What’s so enticing about the Rule of Three?
by Felicia Cameron Leger
My current manuscript opens with my protagonist on the run. It’s been a long night, and he battles his exhaustion by counting the rhythm of his steps – in threes. I remember writing that opening scene like it was yesterday, but I don’t remember stopping to decide which number to choose. My fingers just typed three.
The Rule of Three is all around us. Storytellers have used it – whether consciously or not – since storytelling began. We’ve all heard the idioms: Three sheets to the wind, the third time’s a charm, bad things always happen in threes. See? I just used the rule, myself. I could have stopped after the second example, but that would have felt incomplete. There’s just something about the heart of a writer that is attracted to groupings of three.
And we aren’t the only ones. Public figures throughout history have effectively used the Rule of Three to captivate their audiences. Pythagoras, Socrates and Plato laid the groundwork for people like Abraham Lincoln, who used it in The Gettysburg Address: “Government of the people, by the people, for the people shall not perish from the earth.” Eleanor Roosevelt used it in her Preserving Civil Liberties speech, Gandhi used it in his Non-Violence Resistance speech and Martin Luther King, Jr. used it to inspire the nation with I Have a Dream.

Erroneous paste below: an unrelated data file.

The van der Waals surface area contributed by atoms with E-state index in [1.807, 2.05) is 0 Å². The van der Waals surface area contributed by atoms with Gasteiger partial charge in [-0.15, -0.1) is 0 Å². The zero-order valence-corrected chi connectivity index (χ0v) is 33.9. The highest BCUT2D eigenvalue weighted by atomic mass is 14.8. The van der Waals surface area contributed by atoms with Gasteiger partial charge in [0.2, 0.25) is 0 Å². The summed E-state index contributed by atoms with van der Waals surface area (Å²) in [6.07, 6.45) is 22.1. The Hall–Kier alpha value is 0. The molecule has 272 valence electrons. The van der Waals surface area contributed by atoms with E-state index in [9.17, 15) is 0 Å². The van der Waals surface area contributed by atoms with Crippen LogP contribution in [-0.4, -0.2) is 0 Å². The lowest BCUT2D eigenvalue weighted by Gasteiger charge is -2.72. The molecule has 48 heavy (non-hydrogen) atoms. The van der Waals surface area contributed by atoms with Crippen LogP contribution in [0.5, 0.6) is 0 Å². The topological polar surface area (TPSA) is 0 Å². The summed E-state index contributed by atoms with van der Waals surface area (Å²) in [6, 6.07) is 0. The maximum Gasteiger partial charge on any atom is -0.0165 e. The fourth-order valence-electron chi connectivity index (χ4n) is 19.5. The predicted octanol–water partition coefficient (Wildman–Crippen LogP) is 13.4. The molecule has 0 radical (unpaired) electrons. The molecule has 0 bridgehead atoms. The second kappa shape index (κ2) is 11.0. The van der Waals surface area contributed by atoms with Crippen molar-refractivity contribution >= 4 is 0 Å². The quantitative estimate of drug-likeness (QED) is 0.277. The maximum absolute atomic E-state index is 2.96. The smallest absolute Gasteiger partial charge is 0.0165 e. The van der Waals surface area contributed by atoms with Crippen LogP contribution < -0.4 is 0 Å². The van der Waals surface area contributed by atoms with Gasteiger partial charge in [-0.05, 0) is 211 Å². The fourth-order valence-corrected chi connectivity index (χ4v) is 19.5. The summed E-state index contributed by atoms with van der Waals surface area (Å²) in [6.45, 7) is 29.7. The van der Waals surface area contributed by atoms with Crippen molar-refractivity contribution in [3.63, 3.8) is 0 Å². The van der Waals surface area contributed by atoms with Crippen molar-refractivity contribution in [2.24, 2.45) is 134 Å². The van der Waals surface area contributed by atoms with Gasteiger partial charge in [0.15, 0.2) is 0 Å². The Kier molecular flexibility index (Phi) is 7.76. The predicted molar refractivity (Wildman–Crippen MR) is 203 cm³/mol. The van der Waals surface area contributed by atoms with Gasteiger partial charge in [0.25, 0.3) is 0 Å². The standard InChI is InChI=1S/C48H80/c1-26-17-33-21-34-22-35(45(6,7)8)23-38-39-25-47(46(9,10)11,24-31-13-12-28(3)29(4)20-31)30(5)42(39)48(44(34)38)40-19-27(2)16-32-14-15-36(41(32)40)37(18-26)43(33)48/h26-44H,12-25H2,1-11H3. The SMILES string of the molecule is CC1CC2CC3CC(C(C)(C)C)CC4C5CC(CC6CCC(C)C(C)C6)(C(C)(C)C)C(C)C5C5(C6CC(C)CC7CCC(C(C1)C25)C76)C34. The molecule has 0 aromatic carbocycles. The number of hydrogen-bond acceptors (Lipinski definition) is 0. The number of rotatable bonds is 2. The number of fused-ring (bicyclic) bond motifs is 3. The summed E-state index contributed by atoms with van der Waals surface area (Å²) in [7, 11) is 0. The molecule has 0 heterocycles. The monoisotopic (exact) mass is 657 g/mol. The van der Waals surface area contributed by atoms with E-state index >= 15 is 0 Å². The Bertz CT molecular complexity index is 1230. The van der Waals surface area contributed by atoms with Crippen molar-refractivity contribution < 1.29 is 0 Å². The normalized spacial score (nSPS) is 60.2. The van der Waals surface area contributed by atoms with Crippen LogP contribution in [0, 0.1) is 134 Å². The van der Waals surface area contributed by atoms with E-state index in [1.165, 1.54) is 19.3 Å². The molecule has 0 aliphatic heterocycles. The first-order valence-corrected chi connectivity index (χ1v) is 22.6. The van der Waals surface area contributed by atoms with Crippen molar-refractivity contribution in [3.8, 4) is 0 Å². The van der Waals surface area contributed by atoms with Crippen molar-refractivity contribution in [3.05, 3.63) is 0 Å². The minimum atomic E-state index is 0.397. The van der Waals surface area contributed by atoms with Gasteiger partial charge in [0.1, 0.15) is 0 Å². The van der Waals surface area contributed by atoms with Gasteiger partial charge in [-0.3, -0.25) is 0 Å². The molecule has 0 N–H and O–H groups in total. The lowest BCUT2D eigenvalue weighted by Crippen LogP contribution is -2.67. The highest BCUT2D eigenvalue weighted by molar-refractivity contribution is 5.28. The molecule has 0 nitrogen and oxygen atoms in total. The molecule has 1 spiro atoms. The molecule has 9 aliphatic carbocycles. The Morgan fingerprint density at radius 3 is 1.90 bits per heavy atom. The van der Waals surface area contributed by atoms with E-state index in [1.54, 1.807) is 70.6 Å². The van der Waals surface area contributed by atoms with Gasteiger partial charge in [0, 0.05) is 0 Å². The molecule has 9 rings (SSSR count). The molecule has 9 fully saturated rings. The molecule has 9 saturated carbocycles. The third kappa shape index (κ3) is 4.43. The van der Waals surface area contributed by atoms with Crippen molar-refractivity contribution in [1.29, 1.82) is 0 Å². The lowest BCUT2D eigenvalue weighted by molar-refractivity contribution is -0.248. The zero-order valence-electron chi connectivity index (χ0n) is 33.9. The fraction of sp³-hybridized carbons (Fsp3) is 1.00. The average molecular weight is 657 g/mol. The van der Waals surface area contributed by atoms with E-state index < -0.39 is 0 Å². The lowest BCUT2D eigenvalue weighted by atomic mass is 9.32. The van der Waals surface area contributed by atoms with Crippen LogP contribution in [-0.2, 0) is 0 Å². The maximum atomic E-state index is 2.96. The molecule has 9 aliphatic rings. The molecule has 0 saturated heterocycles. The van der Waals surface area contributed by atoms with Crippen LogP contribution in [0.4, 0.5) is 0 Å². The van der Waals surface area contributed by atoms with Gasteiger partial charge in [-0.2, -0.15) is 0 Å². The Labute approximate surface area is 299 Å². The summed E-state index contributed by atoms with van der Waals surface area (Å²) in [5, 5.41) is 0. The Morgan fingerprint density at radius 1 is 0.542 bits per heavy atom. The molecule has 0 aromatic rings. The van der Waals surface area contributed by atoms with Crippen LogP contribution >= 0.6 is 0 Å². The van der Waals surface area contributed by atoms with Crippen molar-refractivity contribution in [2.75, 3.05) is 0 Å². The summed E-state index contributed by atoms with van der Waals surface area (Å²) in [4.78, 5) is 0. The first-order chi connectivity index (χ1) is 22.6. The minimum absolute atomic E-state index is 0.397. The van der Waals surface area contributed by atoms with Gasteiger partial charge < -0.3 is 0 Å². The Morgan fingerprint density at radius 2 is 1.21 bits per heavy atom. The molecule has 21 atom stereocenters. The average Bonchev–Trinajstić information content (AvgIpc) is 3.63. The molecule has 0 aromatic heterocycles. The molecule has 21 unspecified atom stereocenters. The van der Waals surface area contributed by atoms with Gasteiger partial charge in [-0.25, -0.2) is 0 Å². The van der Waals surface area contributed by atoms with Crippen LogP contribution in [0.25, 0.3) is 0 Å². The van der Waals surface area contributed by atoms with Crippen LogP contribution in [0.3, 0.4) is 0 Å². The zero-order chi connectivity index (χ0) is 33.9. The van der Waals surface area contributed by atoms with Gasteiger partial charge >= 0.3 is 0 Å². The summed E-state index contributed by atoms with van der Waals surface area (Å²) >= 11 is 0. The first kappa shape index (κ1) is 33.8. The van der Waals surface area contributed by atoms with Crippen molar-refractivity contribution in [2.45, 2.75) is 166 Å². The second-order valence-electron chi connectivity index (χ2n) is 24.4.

So what’s so enticing about the Rule of Three? Why do manuscripts have three acts? Why do jokes involve three characters? Should the minister, the rabbi and the priest always hang out together? The scientific answer is yes. The human brain likes to process information in sequences, and the sequence it likes best is three.
Three is the sweet spot. Any less, and the brain won’t recognize it as a sequence. Any more, and retention begins to fail.
To quote the heroine of a well-known fairy tale involving bears, three is “just right.”
All that scientific stuff is pretty interesting, but I still think there’s more to the puzzle than that. I mean, why do our brains like to process information in sequences of three? Why didn’t God design us with a proclivity for twos or twelves or one hundred twenty-sevens? As a Christian, I believe it has something to do with the Trinity. For others, maybe it’s about the three-part journey through life that we all must travel: beginning, middle, end.
Whatever the reason, we humans have an instinct for good storytelling ingrained in us. We know when a tale is satisfying, and we know when it leaves us feeling less than whole. We may not be able to pinpoint exactly how the Rule of Three is at work in a story, but our positive emotional response will tell us it’s there. And for those of us who tell stories for a living, this is encouraging news. Even on days when our writing is a chaotic mess, our creativity has gone out the window and our laptop freezes for the umpteenth time, we can always just take a deep breath… and count to three.Tags: Count to three, Felicia Cameron Leger, Hollywood, Processing information, Rule of three, Storytelling